(This article originally appeared in the July 2021 issue of Military Officer, a magazine available to all MOAA Premium and Life members. Learn more about the magazine here; learn more about joining MOAA here.)
After a 37-year Navy career, Adm. James Stavridis settled into life after service with a pen in his hand.
“Writing, to me, has just been integral to my life,” said Stavridis, a Life Member of MOAA who retired in 2013 after serving as supreme allied commander of NATO. After recently releasing his 10th book and first fiction offering — 2034: A Novel of the Next World War (Penguin Press), cowritten with former Marine officer and Silver Star recipient Elliot Ackerman — he shared advice with MOAA for all aspiring military writers.
Get the Word Out
For first time authors, self-promotion is crucial. Whether you are self-publishing your first book or working with a publisher, casting your net wide will help your novel pick up traction both in and outside your circles.
“Use your network of friends and family,” Stavridis said. “Email everyone you know, not just once, but multiple times. Tell them about the book and ... give a synopsis linking directly to the website where they can purchase it.”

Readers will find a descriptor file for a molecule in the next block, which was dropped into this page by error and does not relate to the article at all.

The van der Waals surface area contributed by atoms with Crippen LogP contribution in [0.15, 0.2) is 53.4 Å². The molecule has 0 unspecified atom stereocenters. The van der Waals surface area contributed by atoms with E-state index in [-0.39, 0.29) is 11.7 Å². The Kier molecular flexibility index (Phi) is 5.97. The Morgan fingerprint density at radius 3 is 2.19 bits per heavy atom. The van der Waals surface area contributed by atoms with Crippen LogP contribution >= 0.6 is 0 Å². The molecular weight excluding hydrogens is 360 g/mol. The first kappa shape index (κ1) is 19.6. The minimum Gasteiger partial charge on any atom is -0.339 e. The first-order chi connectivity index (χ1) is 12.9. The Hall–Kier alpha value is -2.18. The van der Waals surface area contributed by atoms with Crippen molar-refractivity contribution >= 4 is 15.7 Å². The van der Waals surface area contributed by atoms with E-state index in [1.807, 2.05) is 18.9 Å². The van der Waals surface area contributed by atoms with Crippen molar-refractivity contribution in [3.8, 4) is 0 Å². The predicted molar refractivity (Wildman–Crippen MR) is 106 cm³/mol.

Once you begin to get feedback, ask your contacts to socialize it through online reviews that you can use in additional promotional materials. Using social media and creating a website specifically for advertising is also an important part of developing interest in your writing, Stavridis said, as is talking about your book to wider audiences.
“The more networking you can put into it, the more books you’ll sell,” Stavridis said.
Beat the Block
For those who are stuck behind the keyboard and are not quite sure where to start, Stavridis has some advice.
“Reach out to authors you admire and respect, and open an email conversation with them,” he said, adding that more established authors should “try to be helpful to those who are younger [and] aspiring to write.”
Still not sure how to start? Writing, Stavridis said, “comes from the love of reading, and I connect those two: I believe that the more you read, the better a writer you will be. … I have always self-identified as someone with a pen in his hand, and I think I will be until the day I die.”
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